Macro Filter

Discussion in 'Macro Photography' started by burgundy, Aug 5, 2010.

  1. burgundy

    burgundy TPF Noob!

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    Is macro filter recommended for beginner? Is the output as good as macro lens? Any suggestion of a good brand?
     
  2. Derrel

    Derrel Mr. Rain Cloud

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    Canon makes a very nice, two-element, achromatic closeup filter or "closeup lens" called the 500D...it's of pretty high quality. It is also available in smaller diameter filter sizes, and is, I think called the 250D in the smaller sizes. The output is suprisingly good when a good lens is used to start with, but I'd give the edge in quality and flexibility to a dedicated macro lens.
     
  3. NateS

    NateS TPF Noob!

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    As Derrel said, the 500d and 250d are very good lenses/filters...that said, they are only as good as the lens they are mounted on and quite frankly, you will be hard pressed to find a lens that is sharper than a true macro lens. So you take a lens that isn't near as sharp as a true macro and throw a 250d or 500d on the front and....no, it won't be near the quality of a true macro lens.....might not be horrible, but probably won't compare to a dedicated lens.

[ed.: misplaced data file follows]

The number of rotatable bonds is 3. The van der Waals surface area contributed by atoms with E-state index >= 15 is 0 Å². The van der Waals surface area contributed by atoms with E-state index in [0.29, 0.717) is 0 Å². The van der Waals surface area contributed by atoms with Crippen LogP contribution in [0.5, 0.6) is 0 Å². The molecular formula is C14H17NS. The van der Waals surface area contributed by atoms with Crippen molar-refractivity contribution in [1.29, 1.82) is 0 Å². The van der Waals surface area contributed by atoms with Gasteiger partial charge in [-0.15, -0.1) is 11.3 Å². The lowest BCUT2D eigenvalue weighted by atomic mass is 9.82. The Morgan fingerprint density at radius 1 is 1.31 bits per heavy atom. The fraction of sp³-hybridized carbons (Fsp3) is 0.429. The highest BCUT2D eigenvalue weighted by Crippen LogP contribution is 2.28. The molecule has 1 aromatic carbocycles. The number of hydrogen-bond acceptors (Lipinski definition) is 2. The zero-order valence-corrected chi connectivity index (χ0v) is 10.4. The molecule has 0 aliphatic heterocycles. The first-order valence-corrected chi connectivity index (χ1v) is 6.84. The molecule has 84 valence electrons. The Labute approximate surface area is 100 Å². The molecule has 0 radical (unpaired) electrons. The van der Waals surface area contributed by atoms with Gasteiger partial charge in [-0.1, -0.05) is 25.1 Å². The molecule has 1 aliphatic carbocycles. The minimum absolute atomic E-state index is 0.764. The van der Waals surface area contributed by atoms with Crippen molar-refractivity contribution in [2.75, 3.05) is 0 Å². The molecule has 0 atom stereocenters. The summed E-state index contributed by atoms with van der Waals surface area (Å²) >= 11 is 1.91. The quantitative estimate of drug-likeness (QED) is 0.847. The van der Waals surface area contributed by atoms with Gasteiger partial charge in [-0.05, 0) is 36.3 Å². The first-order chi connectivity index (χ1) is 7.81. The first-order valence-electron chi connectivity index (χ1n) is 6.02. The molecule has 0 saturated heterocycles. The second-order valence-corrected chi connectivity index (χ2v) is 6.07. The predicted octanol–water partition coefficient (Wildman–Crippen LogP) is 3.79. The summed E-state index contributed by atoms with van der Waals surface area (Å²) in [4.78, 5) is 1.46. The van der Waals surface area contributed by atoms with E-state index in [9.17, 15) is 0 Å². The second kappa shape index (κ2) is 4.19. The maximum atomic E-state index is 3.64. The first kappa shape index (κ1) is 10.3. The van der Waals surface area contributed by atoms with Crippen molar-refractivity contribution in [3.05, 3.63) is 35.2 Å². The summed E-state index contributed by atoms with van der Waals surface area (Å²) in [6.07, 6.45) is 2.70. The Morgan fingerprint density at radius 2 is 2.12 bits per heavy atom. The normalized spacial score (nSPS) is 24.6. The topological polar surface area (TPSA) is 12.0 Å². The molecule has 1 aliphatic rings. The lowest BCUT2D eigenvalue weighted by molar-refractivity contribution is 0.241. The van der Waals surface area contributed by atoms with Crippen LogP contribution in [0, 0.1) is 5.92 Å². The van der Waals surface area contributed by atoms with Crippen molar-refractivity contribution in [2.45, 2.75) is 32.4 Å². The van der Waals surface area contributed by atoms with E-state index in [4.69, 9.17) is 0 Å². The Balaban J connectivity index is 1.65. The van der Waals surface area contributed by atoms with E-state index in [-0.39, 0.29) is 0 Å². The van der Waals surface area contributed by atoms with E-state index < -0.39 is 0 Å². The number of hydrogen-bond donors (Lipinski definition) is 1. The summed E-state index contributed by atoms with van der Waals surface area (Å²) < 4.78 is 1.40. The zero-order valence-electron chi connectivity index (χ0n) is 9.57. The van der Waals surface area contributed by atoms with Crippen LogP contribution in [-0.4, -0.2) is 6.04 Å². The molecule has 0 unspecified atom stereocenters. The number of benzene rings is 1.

4. Stormchase

    Stormchase No longer a newbie, moving up!

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    Use your best glass, prime If you have one and a good filter can produce great shots. As good as a new 1:1 macro... no but for getting.g into macro and trying It out.. I would recommend one. Or tubes depending on the lens of choice. I have a Raynox 250 dioptor and love it. I need to keep practicing tho.
    For a beginner go with a filter, teleconverter, or tubes If you dont have the money for a lens.
     
  5. Arkanjel Imaging

    Arkanjel Imaging No longer a newbie, moving up!

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    Meh. Easiest way to go macro is with reversing rings.
     
  6. Overread

    Overread has a hat around here somewhere Staff Member Supporting Member